Riley’s life is suddenly turned upside down as her family moves to San Francisco when she is 11. We begin to see the effect that a life event can have on Riley’s emotions; Fear, Disgust, Anger and Sadness are in disarray as Riley has to face this drastic change. But, Joy is there to help, she tries to smile and carry on. Riley tries to be as joyful and happy as possible. But within all the confusion Sadness begins to override the emotional headquarters in Riley’s mind.

Following a dramatic course of events with Riley’s personality islands beginning to be lost and deteriorate, we learn that every emotion is needed for Riley to be able to be truly happy again. She must embrace every emotion including Sadness. Joy accepts that Sadness plays an important role in every child’s life. To cope with changes and life events one must explore and befriend all of their feelings. This important message is threaded throughout this movie and invites every child  who watches it to be mindful and embrace all their emotions.




Getting It Down On Paper



To think, to wonder, to learn, to make a change, we need to have something to grab hold of. An idea or a thought can become so much more once it is written down on paper.

Within clinical practice, psychologists often use drawings, timelines and genograms (family trees) to help their clients see their context and difficulties in a visual way. But why is this technique so helpful?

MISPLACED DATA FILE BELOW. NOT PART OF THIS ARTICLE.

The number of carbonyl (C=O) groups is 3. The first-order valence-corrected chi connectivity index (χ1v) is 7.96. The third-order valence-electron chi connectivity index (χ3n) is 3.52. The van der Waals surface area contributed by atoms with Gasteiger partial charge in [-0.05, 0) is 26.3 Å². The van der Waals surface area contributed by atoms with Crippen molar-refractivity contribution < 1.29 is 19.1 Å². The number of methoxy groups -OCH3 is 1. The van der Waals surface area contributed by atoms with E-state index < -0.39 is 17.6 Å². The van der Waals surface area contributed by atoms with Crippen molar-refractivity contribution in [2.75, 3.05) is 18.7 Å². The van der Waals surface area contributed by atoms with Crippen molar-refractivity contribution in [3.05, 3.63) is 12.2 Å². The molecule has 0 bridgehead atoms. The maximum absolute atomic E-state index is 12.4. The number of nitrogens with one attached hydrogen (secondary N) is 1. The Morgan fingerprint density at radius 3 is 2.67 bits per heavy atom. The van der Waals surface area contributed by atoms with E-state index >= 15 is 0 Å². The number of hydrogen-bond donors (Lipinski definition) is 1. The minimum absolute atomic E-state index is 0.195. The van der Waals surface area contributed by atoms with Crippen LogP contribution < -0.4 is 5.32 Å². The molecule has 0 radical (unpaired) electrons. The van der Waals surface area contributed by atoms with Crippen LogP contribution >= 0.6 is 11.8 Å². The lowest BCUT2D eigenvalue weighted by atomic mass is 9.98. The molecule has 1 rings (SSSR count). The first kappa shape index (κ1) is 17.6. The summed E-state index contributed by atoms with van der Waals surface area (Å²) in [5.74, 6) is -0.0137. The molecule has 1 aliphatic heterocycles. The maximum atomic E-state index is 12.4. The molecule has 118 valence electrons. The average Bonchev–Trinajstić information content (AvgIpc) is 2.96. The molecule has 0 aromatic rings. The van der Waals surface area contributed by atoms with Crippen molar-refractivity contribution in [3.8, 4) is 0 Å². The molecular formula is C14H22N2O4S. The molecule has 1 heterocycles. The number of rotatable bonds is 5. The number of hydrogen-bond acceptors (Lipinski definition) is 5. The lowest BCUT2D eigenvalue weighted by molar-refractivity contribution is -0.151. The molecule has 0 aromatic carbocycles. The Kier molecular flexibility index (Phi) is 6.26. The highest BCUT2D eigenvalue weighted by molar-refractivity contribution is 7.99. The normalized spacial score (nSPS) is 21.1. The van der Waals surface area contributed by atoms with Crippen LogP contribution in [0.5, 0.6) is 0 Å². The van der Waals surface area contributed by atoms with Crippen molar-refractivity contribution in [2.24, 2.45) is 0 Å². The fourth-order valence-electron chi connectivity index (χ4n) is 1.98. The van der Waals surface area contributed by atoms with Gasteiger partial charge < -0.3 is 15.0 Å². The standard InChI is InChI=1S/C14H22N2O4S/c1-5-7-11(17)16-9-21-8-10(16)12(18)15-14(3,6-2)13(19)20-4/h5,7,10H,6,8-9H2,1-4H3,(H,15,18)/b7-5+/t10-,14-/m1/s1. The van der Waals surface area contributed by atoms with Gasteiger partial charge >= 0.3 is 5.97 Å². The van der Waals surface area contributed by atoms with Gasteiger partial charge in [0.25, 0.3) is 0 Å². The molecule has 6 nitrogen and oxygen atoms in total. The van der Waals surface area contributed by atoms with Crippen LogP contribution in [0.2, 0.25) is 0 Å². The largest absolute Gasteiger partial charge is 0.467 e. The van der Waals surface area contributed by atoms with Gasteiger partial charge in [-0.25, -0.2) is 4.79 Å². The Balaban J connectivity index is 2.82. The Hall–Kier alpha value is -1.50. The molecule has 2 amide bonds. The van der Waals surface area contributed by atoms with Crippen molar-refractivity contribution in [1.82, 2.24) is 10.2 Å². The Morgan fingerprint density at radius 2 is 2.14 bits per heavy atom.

Gerald Oster’s recently published book- Using Drawings in Clinical Practice, emphasises some of key reasons why drawing is useful when working with children, families and adults.

He stresses that often drawings are an easy way to engage clients, especially those who are nervous or find it difficult to share some of their deeper concerns.

Oster’s book speaks about the benefits of using drawing in an initial session or assessment session with a client. As drawings and pictures can reveal so much about the intricacies of a person’s view on the world and their relationships with those around them.

By simply asking a client to draw their family, any difficulties or strained relationships soon become apparent. They might have drawn themselves very distant from their family, or made their partner look like the devil- whatever is put down on the page is valuable.

Having drawn a picture, clients will be able to see themselves that they have created a solid image in their mind. By having their own views on the world and their relationships with others, down on paper it can help a person become more reflective.

Their ideas, beliefs, emotions and thoughts become concrete when they are on the page. This means that they can be explored and looked at from lots of different ways. Fleeting thoughts can be held and looked at, stressful and scary images can be explored and altered. By seeing something in black and white (and colour if the NHS can afford pencils), you no longer have to be puzzled or pestered by intrusive thoughts.

Children find drawing and writing down thoughts particularly helpful. Oster writes about the importance of being able to help a child make connections between their drawings, and their emotions and thoughts.

Drawings, timelines, family trees, poems, stories, comic books, sculptures, paintings… all represent something about their creator. By seeing our own perspective on the world and relationships in front of us in a concrete and tangible way, we can begin to connect how our view of impacts our thoughts, emotions and behaviours.